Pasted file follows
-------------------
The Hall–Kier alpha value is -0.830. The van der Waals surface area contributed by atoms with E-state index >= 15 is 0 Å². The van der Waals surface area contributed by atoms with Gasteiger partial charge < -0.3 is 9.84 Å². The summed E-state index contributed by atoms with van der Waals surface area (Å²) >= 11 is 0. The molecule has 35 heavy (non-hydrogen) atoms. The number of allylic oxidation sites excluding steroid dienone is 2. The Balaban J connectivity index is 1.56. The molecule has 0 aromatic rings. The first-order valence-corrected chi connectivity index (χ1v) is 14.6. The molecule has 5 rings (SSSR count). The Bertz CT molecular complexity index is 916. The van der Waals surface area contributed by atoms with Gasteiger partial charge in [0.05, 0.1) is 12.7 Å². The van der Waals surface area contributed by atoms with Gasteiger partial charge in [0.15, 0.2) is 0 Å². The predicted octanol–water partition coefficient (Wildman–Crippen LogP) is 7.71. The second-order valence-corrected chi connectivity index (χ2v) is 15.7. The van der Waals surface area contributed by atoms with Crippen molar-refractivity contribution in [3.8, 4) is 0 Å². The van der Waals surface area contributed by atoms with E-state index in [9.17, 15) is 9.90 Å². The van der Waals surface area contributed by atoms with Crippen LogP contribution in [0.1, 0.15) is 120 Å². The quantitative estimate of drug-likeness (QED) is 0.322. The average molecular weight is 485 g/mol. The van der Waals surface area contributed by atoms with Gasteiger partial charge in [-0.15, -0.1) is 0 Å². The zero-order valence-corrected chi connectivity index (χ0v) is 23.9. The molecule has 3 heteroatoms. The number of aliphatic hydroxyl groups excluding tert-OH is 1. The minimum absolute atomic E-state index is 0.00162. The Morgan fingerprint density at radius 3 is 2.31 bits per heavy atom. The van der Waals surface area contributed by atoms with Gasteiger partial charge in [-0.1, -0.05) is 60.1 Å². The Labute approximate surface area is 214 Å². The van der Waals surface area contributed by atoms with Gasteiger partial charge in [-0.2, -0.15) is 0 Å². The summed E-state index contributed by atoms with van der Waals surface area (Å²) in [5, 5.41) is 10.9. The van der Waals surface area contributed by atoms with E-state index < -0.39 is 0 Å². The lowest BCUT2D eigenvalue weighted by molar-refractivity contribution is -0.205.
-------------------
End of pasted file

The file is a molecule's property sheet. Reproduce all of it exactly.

The Hall–Kier alpha value is -0.830. The van der Waals surface area contributed by atoms with E-state index >= 15 is 0 Å². The van der Waals surface area contributed by atoms with Gasteiger partial charge < -0.3 is 9.84 Å². The summed E-state index contributed by atoms with van der Waals surface area (Å²) >= 11 is 0. The molecule has 35 heavy (non-hydrogen) atoms. The number of allylic oxidation sites excluding steroid dienone is 2. The Balaban J connectivity index is 1.56. The molecule has 0 aromatic rings. The first-order valence-corrected chi connectivity index (χ1v) is 14.6. The molecule has 5 rings (SSSR count). The Bertz CT molecular complexity index is 916. The van der Waals surface area contributed by atoms with Gasteiger partial charge in [0.05, 0.1) is 12.7 Å². The van der Waals surface area contributed by atoms with Gasteiger partial charge in [0.15, 0.2) is 0 Å². The predicted octanol–water partition coefficient (Wildman–Crippen LogP) is 7.71. The second-order valence-corrected chi connectivity index (χ2v) is 15.7. The van der Waals surface area contributed by atoms with Crippen molar-refractivity contribution in [3.8, 4) is 0 Å². The van der Waals surface area contributed by atoms with E-state index in [9.17, 15) is 9.90 Å². The van der Waals surface area contributed by atoms with Crippen LogP contribution in [0.1, 0.15) is 120 Å². The quantitative estimate of drug-likeness (QED) is 0.322. The average molecular weight is 485 g/mol. The van der Waals surface area contributed by atoms with Gasteiger partial charge in [-0.15, -0.1) is 0 Å². The zero-order valence-corrected chi connectivity index (χ0v) is 23.9. The molecule has 3 heteroatoms. The number of aliphatic hydroxyl groups excluding tert-OH is 1. The minimum absolute atomic E-state index is 0.00162. The Morgan fingerprint density at radius 3 is 2.31 bits per heavy atom. The van der Waals surface area contributed by atoms with Gasteiger partial charge in [-0.1, -0.05) is 60.1 Å². The Labute approximate surface area is 214 Å². The van der Waals surface area contributed by atoms with Gasteiger partial charge in [-0.2, -0.15) is 0 Å². The summed E-state index contributed by atoms with van der Waals surface area (Å²) in [5, 5.41) is 10.9. The van der Waals surface area contributed by atoms with E-state index < -0.39 is 0 Å². The lowest BCUT2D eigenvalue weighted by molar-refractivity contribution is -0.205.